Finding a "jam" where you can learn to play along, mostly rhythm, to whatever comes around will do a lot for your mando playing, if that's available in your area.
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  #35  
Old 10-05-2023, 02:49 PM
Charlie Bernstein Charlie Bernstein is offline
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Originally Posted by Nymuso View Post
Tuned in fifths. I canít do it, my mind wonít let me adjust. LA studio guitar ace Tommy Tedesco played the mandolin parts in the Godfather films, his mandolin tuned like the first four strings of a guitar. If Iím ever drafted into Bluegrass band to play mandolin, Iíll do that.
That's a good idea.

I keep mandolin tuning even though it's harder because it's like learning a foreign language, but in a good way. The fifths tuning is fun because it's so regular: a scale or chord in one place is exactly the same in another, unlike a guitar.

And for fory-five years of guitar playing, I didn't understand the major octave scale. Now, how the logic of its layout is obvious: step/step/half-step, repeat. Everywhere on the neck. How cool is that?

You're right, thinking in seven frets is twice as hard as thinking in five, if that's what you're used to. But the frets are so much closer together that at least you don't have to stretch.
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  #36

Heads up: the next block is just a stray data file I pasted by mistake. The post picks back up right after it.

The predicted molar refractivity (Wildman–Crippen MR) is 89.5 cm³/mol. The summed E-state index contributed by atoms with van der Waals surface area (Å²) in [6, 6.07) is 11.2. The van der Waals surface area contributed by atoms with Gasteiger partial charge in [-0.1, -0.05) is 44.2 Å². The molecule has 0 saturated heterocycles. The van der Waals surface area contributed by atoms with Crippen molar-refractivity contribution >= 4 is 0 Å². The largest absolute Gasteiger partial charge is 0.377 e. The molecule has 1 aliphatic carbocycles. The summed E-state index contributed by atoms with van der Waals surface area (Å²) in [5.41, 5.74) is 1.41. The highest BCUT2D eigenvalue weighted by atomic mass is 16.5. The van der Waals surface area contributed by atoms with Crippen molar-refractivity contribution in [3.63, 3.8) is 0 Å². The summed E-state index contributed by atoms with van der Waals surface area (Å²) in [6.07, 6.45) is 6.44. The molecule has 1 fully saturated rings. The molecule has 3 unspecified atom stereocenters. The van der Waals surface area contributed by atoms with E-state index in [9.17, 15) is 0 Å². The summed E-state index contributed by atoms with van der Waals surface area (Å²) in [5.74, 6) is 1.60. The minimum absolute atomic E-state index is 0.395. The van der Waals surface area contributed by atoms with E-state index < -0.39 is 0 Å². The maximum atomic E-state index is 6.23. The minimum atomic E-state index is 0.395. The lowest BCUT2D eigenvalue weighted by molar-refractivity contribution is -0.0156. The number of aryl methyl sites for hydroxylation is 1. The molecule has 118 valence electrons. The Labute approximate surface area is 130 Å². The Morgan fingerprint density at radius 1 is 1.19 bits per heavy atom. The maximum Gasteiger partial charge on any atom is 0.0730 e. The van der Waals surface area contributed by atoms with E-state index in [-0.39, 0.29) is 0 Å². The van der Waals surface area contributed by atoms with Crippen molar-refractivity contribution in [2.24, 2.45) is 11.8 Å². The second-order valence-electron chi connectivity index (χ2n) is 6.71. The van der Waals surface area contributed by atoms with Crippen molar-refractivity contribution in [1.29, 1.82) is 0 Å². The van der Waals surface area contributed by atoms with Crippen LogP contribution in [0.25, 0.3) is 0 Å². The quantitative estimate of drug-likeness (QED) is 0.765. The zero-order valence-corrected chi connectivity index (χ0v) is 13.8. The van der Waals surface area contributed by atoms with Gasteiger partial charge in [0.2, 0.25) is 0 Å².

Old 10-05-2023, 02:55 PM
Charlie Bernstein Charlie Bernstein is offline
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Originally Posted by Mandobart View Post
Folks, most everyone in the bluegrass world is a multi-instrumentalist. It's not rocket surgery.

There is no reason why anyone who is able to play guitar would not be able to also learn mandolin.

Instead of saying "I can't do it", I offer up "I can't do it - yet." Or "I choose not to do it."

When new musicians lurking/browsing the AGF read the negative defeatist posts here, I want to be sure to include the positive truth as well.

Grade school kids and younger learn musical instruments all the time. There's no reason a competent, mildly motivated older person can't do it too.
Agreed.

It's turned out for me that the hardest part of learning mandolin is using a pick. I'm so used to fingerpicking that I can't comfortably manage a flatpick. They're hard to hang on to, and — you have to aim them!

So I usually use my fingerpicks on mando, too, and just try flatpicking once in a while as a challenge.

I mentioned on a mandolin forum that I expected to go to hell for fingerpicks on a mando, and someone replied that Wayne Henderson does it, too. Vindicated!
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  #37  
Old 10-05-2023, 03:00 PM
Charlie Bernstein Charlie Bernstein is offline
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Originally Posted by leew3 View Post